Launched in time for International Women’s Day, a new line of Intrepid Travel tours aims to shed new light on female communities.
Despite great strides in female emancipation, in some parts of the world there’s still a hefty gender divide – although in many cases, these are differences to be celebrated rather than abhorred.
Hoping to highlight the important role played by women in several Middle Eastern countries, Intrepid Travel has launched several women-only itineraries, giving an intimate and respectful insight into what it means to be a woman in these places right now.
Launched today, on International Women’s Day, the tours will include sharing a traditional hammam with local women in Morocco, learning the art of applying henna and kohl with Bedouin ladies in Jordan, and exploring a female-only park in Iran.
Starting from just £620, the trips are incredibly good value. But men, on this occasion, we’re afraid you’ll have to look elsewhere.
Here, Jenny Gray, product manager of Africa and the Middle East at Intrepid, explains how these innovative itineraries came about…
Where did the idea for women-only trips come from?
“Each country within the Middle East region comes with its own unique cultural and societal norms, which can make local interaction challenging and complex for mixed gender groups. And it’s something that comes up in feedback continuously for the region. Unfortunately, that means there are limited options for travellers to really understand women in their real day-to-day lives. The consequence can be a genuine misunderstanding of women in the region, misconceptions and stereotypes that only contribute to a widening cultural rift.”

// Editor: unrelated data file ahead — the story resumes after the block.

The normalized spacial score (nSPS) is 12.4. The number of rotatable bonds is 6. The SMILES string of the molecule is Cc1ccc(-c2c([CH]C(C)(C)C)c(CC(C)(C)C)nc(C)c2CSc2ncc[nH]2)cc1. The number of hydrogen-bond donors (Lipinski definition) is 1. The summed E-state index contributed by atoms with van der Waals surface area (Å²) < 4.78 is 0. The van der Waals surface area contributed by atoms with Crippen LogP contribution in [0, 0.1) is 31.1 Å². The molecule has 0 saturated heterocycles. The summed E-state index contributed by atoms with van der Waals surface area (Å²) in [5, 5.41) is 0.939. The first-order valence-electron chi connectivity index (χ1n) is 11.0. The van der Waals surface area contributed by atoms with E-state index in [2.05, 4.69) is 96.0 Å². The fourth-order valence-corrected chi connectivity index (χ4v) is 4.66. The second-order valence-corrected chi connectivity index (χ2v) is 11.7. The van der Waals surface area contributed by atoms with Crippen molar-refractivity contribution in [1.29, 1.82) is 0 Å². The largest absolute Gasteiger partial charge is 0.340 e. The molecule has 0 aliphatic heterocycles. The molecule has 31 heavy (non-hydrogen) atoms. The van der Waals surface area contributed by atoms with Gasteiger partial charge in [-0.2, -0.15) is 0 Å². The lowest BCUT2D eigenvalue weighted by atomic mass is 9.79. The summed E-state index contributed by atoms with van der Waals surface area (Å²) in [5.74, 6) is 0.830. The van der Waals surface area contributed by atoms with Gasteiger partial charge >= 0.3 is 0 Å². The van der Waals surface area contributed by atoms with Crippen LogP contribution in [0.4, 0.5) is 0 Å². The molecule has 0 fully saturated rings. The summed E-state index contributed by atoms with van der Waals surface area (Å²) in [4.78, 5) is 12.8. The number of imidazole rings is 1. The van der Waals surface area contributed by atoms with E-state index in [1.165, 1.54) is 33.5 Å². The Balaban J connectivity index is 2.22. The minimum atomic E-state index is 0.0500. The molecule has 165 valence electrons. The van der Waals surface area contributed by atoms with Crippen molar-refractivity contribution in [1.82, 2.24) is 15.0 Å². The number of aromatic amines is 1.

What will happen on these trips?
“The trips will expose female travellers to a range of fascinating local women – young, old, religious, conservative, rural, modern and liberal – while respecting traditional cultural values. We saw this as an exciting opportunity for female travellers to go behind closed doors and learn about customs, food, challenges and the lives of other women across the globe.”
So this is much more than a girlie get-together?
“Other tour operators around the world offer women-only tours, but this specific range isn’t to replicate ‘girls clubs’, which fuel gender stereotypes and exclusivity, but rather to show a different side to a destination. All of our trips offer travellers the chance to get under the skin of a destination and experience local culture. These ‘Women expeditions’ are designed to create even deeper cultural immersion. Each guided by some of our incredible female tour leaders, they break the barriers of traditional tourism in these countries and create a really rich experience between travellers and locals.”
Did you struggle to find female tour leaders?
“Some countries have been more challenging than others – Morocco, for example. However, our goal as a company is to double the number of female leaders globally by 2020. We find that our local leaders empower other women to follow in their footsteps, even if this type of job isn’t typical for a woman in their culture. In Iran, most people are surprised to learn that we’re proud to boast a team of local leaders that are made up mostly of women. They are fully integrated into the workforce, young, modern, independent and highly educated (most young Iranians have one if not two university degrees). This is just another example of some of the stereotypes and misconceptions we are trying to break.”
Do you think travellers will be surprised by what they find?
“Iran is a great example, where travellers arrive with a perception of local women that’s way off compass. With half of Iran’s population under 35 years old, you’ll find far more young Iranian women with head scarfs pushed back low on the head, bright coloured clothing (some of it figure-hugging), high heels, immaculate made-up with red lipstick and nails. Travellers are always surprised that the dress code is not nearly as strict as they imagined.
“Although gender segregation is not typically Iranian, dress codes imposed by Islamic Law have meant many places and ways of life have become segregated by default; beauty salons, parks, women-only subway carriages and overnight trains, gyms and yoga studios. When you step into these often ‘hidden’ worlds, you realise just how similar we all are!”